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Wildlife Trade Specialists

File photo of seized ivory in a government warehouse © TRAFFIC

File photo of seized ivory in a government warehouse © TRAFFIC

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Published 29th August 2018

Former Hanoi Customs officer gets 16-years following ivory and rhino horn theft from government warehouse

Ha Noi, Viet Nam, 29th August 2018—Hanoi’s People’s Court has sentenced former Customs Officer Pham Minh Hoang and accomplice Tran Trong Cuong to 16 years in prison for embezzlement after the two were caught stealing seized ivory and rhino horn from a customs warehouse and replacing the goods with fakes. A third man, Hoang Van Dien, was sentenced to two years for trading prohibited goods, according to Vietnamese media sources.


Last July the Hanoi Customs Department discovered that ivory was missing from the warehouse. Further investigation by Hanoi police revealed that warehouse manager Hoang had been stealing ivory and rhino horn and his friend Cuong replacing it with replicas made out of plastic and wood. The illegal goods were then passed to Dien, who sold them onwards for a commission.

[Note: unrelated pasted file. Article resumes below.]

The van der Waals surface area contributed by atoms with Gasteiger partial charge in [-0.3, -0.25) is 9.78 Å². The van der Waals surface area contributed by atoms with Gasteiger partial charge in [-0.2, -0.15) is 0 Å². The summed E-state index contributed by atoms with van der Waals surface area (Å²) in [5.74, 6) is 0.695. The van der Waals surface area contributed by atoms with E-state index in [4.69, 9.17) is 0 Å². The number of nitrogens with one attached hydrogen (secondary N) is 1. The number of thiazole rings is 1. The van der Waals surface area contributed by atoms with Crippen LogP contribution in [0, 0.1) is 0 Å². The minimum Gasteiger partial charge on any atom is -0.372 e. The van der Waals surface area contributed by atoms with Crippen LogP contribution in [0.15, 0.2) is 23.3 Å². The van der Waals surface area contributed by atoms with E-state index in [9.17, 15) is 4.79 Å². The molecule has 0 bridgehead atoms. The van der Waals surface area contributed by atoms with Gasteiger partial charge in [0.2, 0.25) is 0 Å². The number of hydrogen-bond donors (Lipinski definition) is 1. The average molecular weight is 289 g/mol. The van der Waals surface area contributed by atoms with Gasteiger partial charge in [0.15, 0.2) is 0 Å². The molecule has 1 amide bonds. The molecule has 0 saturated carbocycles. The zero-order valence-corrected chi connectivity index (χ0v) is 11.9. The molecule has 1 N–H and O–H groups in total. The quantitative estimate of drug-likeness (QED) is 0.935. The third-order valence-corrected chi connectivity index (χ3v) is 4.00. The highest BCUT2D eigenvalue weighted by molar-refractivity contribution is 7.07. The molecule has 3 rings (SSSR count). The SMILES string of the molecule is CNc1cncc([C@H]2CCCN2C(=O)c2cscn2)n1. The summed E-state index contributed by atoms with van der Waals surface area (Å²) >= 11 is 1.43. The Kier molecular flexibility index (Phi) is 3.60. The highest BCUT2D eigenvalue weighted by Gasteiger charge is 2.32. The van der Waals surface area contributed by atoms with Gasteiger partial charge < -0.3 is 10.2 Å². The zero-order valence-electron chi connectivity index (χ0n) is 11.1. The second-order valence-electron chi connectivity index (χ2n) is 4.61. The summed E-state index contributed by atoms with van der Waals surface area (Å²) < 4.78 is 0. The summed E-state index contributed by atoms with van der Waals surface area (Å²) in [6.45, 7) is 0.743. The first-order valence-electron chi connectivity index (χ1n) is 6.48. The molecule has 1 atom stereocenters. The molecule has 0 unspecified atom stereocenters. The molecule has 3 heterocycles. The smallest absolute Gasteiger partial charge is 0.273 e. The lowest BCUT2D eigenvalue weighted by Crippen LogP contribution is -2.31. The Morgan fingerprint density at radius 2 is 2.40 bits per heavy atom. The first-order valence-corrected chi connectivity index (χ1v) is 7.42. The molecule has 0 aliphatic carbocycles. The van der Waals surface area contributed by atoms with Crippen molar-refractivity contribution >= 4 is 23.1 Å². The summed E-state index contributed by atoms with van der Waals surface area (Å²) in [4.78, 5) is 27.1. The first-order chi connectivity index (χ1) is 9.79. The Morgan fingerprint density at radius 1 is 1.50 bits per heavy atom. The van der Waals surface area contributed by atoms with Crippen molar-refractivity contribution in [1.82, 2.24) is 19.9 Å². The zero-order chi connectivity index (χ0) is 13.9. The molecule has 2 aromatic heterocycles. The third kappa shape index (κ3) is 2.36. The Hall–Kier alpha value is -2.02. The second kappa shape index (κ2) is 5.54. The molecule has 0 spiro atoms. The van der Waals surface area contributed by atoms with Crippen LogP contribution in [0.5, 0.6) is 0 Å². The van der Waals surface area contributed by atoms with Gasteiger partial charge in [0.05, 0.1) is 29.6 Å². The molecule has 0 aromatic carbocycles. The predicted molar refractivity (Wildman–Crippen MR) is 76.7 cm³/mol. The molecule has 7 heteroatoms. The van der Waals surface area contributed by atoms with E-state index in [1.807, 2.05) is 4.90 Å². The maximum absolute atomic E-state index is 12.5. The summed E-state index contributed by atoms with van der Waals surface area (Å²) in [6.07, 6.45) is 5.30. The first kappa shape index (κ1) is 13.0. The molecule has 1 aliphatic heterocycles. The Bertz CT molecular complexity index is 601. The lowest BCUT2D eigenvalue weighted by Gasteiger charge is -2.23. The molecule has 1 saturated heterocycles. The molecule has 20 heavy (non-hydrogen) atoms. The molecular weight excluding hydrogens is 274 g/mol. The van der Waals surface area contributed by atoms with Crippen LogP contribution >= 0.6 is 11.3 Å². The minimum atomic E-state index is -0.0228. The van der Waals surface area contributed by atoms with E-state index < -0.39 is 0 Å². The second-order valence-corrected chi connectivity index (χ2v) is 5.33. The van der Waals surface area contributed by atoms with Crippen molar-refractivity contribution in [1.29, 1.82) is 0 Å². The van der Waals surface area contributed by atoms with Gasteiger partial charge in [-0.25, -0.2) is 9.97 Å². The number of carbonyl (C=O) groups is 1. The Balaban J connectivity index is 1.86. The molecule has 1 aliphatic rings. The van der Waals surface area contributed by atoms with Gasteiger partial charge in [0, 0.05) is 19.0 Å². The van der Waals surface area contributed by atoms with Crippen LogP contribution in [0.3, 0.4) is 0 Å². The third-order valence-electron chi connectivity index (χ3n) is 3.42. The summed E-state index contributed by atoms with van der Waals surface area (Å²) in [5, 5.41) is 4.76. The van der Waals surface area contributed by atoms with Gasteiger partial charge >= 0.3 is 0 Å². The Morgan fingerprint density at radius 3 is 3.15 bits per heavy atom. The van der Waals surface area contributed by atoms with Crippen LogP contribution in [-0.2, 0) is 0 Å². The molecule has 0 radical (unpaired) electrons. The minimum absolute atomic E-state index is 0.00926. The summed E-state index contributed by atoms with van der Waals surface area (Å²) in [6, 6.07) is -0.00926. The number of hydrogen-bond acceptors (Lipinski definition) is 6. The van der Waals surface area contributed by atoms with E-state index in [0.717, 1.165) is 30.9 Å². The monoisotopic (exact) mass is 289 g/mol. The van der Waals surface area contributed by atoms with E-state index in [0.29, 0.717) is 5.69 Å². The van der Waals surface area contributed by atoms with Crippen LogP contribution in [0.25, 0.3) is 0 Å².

The group stole a total of nearly 240 kg of ivory and 6.1 kg of rhino horn pieces over April and May 2017. Pieces of ivory, as well as ivory bracelets, statues, and an 80 cm elephant tusk were recovered from Dien’s house. The case raises questions about the security of seizures and the need for a robust ivory and rhino horn stock management system in Viet Nam to prevent future thefts.

In recent years, Viet Nam has come under scrutiny for its involvement in wildlife crime, both as a consumer and a transit country. Earlier this week, Angola announced the arrest of five Vietnamese nationals in connection with wildlife trafficking. 

In 2018, the government amended its laws to include harsher penalties for wildlife traffickers. The move was in line with previous statements made by the government including a 2014 directive issued by then prime minister Nguyen Tan Dung to prioritise enforcement across ministries to combat ivory and rhino horn trade.

The severity of the sentences sends a strong message that Viet Nam will not tolerate the corruption that facilitates wildlife crime—a move fully in line with last year’s pledge by the G20 leaders on this issue and demonstrating the country’s commitment to being part of the international efforts to eradicate wildlife crime

Sarah Ferguson, Director of TRAFFIC’s Viet Nam Office. 

Last year, Heads of the world’s 20 major economies, the so-called “G20 leaders” issued a Declaration pledging to address corruption and its role in facilitating wildlife trafficking.